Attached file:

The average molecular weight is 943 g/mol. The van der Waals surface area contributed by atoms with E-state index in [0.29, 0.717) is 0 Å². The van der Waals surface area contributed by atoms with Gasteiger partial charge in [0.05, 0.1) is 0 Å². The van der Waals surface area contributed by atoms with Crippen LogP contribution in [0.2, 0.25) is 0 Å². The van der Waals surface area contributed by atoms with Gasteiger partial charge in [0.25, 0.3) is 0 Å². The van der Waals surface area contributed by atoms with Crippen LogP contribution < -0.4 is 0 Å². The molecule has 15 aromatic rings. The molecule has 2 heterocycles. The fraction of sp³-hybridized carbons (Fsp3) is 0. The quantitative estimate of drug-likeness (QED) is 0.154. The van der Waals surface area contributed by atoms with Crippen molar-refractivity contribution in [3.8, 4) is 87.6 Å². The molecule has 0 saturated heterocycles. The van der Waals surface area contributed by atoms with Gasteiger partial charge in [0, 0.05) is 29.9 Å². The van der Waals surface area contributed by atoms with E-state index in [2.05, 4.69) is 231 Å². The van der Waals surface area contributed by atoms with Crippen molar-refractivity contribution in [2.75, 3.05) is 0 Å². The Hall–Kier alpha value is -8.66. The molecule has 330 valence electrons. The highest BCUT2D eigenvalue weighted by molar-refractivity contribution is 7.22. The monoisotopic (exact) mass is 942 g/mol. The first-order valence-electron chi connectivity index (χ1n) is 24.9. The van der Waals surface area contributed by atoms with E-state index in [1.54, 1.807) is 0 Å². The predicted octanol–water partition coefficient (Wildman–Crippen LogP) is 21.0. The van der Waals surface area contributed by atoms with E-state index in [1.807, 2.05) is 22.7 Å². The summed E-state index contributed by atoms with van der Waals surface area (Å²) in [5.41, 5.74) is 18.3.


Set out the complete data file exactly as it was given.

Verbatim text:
The average molecular weight is 943 g/mol. The van der Waals surface area contributed by atoms with E-state index in [0.29, 0.717) is 0 Å². The van der Waals surface area contributed by atoms with Gasteiger partial charge in [0.05, 0.1) is 0 Å². The van der Waals surface area contributed by atoms with Crippen LogP contribution in [0.2, 0.25) is 0 Å². The van der Waals surface area contributed by atoms with Gasteiger partial charge in [0.25, 0.3) is 0 Å². The van der Waals surface area contributed by atoms with Crippen LogP contribution < -0.4 is 0 Å². The molecule has 15 aromatic rings. The molecule has 2 heterocycles. The fraction of sp³-hybridized carbons (Fsp3) is 0. The quantitative estimate of drug-likeness (QED) is 0.154. The van der Waals surface area contributed by atoms with Crippen molar-refractivity contribution in [3.8, 4) is 87.6 Å². The molecule has 0 saturated heterocycles. The van der Waals surface area contributed by atoms with Gasteiger partial charge in [0, 0.05) is 29.9 Å². The van der Waals surface area contributed by atoms with E-state index in [2.05, 4.69) is 231 Å². The van der Waals surface area contributed by atoms with Crippen molar-refractivity contribution in [2.75, 3.05) is 0 Å². The Hall–Kier alpha value is -8.66. The molecule has 330 valence electrons. The highest BCUT2D eigenvalue weighted by molar-refractivity contribution is 7.22. The monoisotopic (exact) mass is 942 g/mol. The first-order valence-electron chi connectivity index (χ1n) is 24.9. The van der Waals surface area contributed by atoms with E-state index in [1.54, 1.807) is 0 Å². The predicted octanol–water partition coefficient (Wildman–Crippen LogP) is 21.0. The van der Waals surface area contributed by atoms with E-state index in [1.807, 2.05) is 22.7 Å². The summed E-state index contributed by atoms with van der Waals surface area (Å²) in [5.41, 5.74) is 18.3.